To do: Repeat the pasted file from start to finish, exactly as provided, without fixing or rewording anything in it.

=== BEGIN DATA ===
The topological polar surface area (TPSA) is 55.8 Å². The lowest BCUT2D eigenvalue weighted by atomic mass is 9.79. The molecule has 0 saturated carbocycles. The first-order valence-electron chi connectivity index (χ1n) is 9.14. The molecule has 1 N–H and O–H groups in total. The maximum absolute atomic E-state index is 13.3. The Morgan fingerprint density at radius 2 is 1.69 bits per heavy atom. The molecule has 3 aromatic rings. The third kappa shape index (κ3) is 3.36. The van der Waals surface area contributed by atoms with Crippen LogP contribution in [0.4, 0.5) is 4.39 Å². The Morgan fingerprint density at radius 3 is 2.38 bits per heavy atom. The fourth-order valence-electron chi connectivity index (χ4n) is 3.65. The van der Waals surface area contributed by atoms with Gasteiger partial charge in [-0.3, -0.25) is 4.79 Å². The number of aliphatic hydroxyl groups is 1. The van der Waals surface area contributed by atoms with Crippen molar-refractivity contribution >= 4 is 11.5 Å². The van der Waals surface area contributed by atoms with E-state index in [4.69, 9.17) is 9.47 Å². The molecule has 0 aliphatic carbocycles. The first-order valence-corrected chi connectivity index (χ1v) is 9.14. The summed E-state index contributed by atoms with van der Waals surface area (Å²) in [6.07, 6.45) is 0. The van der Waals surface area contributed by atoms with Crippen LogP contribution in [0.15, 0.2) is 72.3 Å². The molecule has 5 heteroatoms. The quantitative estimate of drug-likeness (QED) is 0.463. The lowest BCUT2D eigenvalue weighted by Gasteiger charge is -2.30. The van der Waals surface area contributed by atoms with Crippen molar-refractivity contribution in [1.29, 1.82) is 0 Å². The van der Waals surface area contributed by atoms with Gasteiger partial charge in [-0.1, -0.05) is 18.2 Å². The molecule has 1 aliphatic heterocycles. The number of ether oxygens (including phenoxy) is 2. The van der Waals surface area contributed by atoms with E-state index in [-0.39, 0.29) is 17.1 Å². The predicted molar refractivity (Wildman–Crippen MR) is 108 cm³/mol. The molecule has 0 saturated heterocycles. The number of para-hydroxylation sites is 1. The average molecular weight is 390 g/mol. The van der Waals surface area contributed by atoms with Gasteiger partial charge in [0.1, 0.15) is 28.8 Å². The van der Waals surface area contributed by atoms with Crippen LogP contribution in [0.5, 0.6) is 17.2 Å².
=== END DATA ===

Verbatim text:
The topological polar surface area (TPSA) is 55.8 Å². The lowest BCUT2D eigenvalue weighted by atomic mass is 9.79. The molecule has 0 saturated carbocycles. The first-order valence-electron chi connectivity index (χ1n) is 9.14. The molecule has 1 N–H and O–H groups in total. The maximum absolute atomic E-state index is 13.3. The Morgan fingerprint density at radius 2 is 1.69 bits per heavy atom. The molecule has 3 aromatic rings. The third kappa shape index (κ3) is 3.36. The van der Waals surface area contributed by atoms with Crippen LogP contribution in [0.4, 0.5) is 4.39 Å². The Morgan fingerprint density at radius 3 is 2.38 bits per heavy atom. The fourth-order valence-electron chi connectivity index (χ4n) is 3.65. The van der Waals surface area contributed by atoms with Gasteiger partial charge in [-0.3, -0.25) is 4.79 Å². The number of aliphatic hydroxyl groups is 1. The van der Waals surface area contributed by atoms with Crippen molar-refractivity contribution >= 4 is 11.5 Å². The van der Waals surface area contributed by atoms with E-state index in [4.69, 9.17) is 9.47 Å². The molecule has 0 aliphatic carbocycles. The first-order valence-corrected chi connectivity index (χ1v) is 9.14. The summed E-state index contributed by atoms with van der Waals surface area (Å²) in [6.07, 6.45) is 0. The van der Waals surface area contributed by atoms with Crippen LogP contribution in [0.15, 0.2) is 72.3 Å². The molecule has 5 heteroatoms. The quantitative estimate of drug-likeness (QED) is 0.463. The lowest BCUT2D eigenvalue weighted by Gasteiger charge is -2.30. The van der Waals surface area contributed by atoms with Crippen molar-refractivity contribution in [1.29, 1.82) is 0 Å². The van der Waals surface area contributed by atoms with Gasteiger partial charge in [-0.1, -0.05) is 18.2 Å². The molecule has 1 aliphatic heterocycles. The number of ether oxygens (including phenoxy) is 2. The van der Waals surface area contributed by atoms with E-state index in [-0.39, 0.29) is 17.1 Å². The predicted molar refractivity (Wildman–Crippen MR) is 108 cm³/mol. The molecule has 0 saturated heterocycles. The number of para-hydroxylation sites is 1. The average molecular weight is 390 g/mol. The van der Waals surface area contributed by atoms with Gasteiger partial charge in [0.1, 0.15) is 28.8 Å². The van der Waals surface area contributed by atoms with Crippen LogP contribution in [0.5, 0.6) is 17.2 Å².